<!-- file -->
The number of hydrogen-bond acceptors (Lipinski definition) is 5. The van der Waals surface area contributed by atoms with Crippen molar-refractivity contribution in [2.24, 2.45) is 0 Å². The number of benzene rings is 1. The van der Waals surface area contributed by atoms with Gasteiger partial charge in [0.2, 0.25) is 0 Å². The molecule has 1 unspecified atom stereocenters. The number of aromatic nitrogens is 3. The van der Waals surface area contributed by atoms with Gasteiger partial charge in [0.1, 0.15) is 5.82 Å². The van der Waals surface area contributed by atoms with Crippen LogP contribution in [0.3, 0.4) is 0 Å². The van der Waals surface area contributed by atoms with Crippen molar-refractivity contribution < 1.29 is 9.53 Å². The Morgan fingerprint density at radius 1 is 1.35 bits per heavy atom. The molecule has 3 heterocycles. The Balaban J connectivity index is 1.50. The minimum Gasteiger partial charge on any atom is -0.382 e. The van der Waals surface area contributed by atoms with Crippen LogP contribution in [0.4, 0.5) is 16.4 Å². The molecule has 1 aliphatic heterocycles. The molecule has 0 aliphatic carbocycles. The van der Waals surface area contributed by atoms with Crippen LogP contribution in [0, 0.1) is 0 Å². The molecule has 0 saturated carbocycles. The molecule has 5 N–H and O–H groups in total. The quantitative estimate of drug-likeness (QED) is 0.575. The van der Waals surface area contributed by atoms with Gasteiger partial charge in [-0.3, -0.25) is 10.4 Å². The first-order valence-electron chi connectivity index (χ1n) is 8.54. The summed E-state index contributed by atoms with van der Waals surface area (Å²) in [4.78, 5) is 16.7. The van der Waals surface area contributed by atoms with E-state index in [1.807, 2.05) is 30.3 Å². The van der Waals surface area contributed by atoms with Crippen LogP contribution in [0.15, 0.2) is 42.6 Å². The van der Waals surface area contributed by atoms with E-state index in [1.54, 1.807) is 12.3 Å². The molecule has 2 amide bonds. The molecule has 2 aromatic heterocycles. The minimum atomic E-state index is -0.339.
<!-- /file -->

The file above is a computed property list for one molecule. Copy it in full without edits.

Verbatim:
The number of hydrogen-bond acceptors (Lipinski definition) is 5. The van der Waals surface area contributed by atoms with Crippen molar-refractivity contribution in [2.24, 2.45) is 0 Å². The number of benzene rings is 1. The van der Waals surface area contributed by atoms with Gasteiger partial charge in [0.2, 0.25) is 0 Å². The molecule has 1 unspecified atom stereocenters. The number of aromatic nitrogens is 3. The van der Waals surface area contributed by atoms with Gasteiger partial charge in [0.1, 0.15) is 5.82 Å². The van der Waals surface area contributed by atoms with Crippen LogP contribution in [0.3, 0.4) is 0 Å². The van der Waals surface area contributed by atoms with Crippen molar-refractivity contribution < 1.29 is 9.53 Å². The Morgan fingerprint density at radius 1 is 1.35 bits per heavy atom. The molecule has 3 heterocycles. The Balaban J connectivity index is 1.50. The minimum Gasteiger partial charge on any atom is -0.382 e. The van der Waals surface area contributed by atoms with Crippen LogP contribution in [0.4, 0.5) is 16.4 Å². The molecule has 1 aliphatic heterocycles. The molecule has 0 aliphatic carbocycles. The van der Waals surface area contributed by atoms with Crippen LogP contribution in [0, 0.1) is 0 Å². The molecule has 0 saturated carbocycles. The molecule has 5 N–H and O–H groups in total. The quantitative estimate of drug-likeness (QED) is 0.575. The van der Waals surface area contributed by atoms with Gasteiger partial charge in [-0.3, -0.25) is 10.4 Å². The first-order valence-electron chi connectivity index (χ1n) is 8.54. The summed E-state index contributed by atoms with van der Waals surface area (Å²) in [4.78, 5) is 16.7. The van der Waals surface area contributed by atoms with E-state index in [1.807, 2.05) is 30.3 Å². The van der Waals surface area contributed by atoms with Crippen LogP contribution in [0.15, 0.2) is 42.6 Å². The van der Waals surface area contributed by atoms with E-state index in [1.54, 1.807) is 12.3 Å². The molecule has 2 amide bonds. The molecule has 2 aromatic heterocycles. The minimum atomic E-state index is -0.339.